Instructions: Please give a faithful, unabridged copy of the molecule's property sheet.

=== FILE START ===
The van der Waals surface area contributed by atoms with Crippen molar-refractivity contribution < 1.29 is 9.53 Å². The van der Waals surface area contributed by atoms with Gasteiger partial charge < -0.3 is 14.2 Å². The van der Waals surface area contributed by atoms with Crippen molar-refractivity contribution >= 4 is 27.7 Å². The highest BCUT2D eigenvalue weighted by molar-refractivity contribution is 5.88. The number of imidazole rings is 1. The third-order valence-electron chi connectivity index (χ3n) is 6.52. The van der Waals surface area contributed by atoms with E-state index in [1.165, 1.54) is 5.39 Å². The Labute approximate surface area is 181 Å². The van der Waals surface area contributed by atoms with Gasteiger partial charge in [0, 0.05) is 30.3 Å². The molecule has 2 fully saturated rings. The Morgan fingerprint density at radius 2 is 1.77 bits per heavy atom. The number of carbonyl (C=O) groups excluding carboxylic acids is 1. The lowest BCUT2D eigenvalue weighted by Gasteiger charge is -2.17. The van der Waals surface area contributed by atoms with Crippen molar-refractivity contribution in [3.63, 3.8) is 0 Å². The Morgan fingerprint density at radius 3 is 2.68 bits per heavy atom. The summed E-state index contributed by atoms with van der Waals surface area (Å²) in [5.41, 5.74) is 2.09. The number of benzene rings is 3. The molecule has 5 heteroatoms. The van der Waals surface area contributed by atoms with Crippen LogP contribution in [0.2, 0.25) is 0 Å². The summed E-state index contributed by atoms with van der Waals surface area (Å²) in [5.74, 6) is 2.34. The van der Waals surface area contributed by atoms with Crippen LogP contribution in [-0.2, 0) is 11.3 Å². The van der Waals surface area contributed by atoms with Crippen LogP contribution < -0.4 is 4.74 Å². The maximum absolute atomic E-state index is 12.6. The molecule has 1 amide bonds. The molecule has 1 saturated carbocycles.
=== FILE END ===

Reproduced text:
The van der Waals surface area contributed by atoms with Crippen molar-refractivity contribution < 1.29 is 9.53 Å². The van der Waals surface area contributed by atoms with Gasteiger partial charge < -0.3 is 14.2 Å². The van der Waals surface area contributed by atoms with Crippen molar-refractivity contribution >= 4 is 27.7 Å². The highest BCUT2D eigenvalue weighted by molar-refractivity contribution is 5.88. The number of imidazole rings is 1. The third-order valence-electron chi connectivity index (χ3n) is 6.52. The van der Waals surface area contributed by atoms with E-state index in [1.165, 1.54) is 5.39 Å². The Labute approximate surface area is 181 Å². The van der Waals surface area contributed by atoms with Gasteiger partial charge in [0, 0.05) is 30.3 Å². The molecule has 2 fully saturated rings. The Morgan fingerprint density at radius 2 is 1.77 bits per heavy atom. The number of carbonyl (C=O) groups excluding carboxylic acids is 1. The lowest BCUT2D eigenvalue weighted by Gasteiger charge is -2.17. The van der Waals surface area contributed by atoms with Crippen molar-refractivity contribution in [3.63, 3.8) is 0 Å². The Morgan fingerprint density at radius 3 is 2.68 bits per heavy atom. The summed E-state index contributed by atoms with van der Waals surface area (Å²) in [5.41, 5.74) is 2.09. The number of benzene rings is 3. The molecule has 5 heteroatoms. The van der Waals surface area contributed by atoms with Crippen LogP contribution in [0.2, 0.25) is 0 Å². The summed E-state index contributed by atoms with van der Waals surface area (Å²) in [5.74, 6) is 2.34. The van der Waals surface area contributed by atoms with Crippen LogP contribution in [-0.2, 0) is 11.3 Å². The van der Waals surface area contributed by atoms with Crippen LogP contribution < -0.4 is 4.74 Å². The maximum absolute atomic E-state index is 12.6. The molecule has 1 amide bonds. The molecule has 1 saturated carbocycles.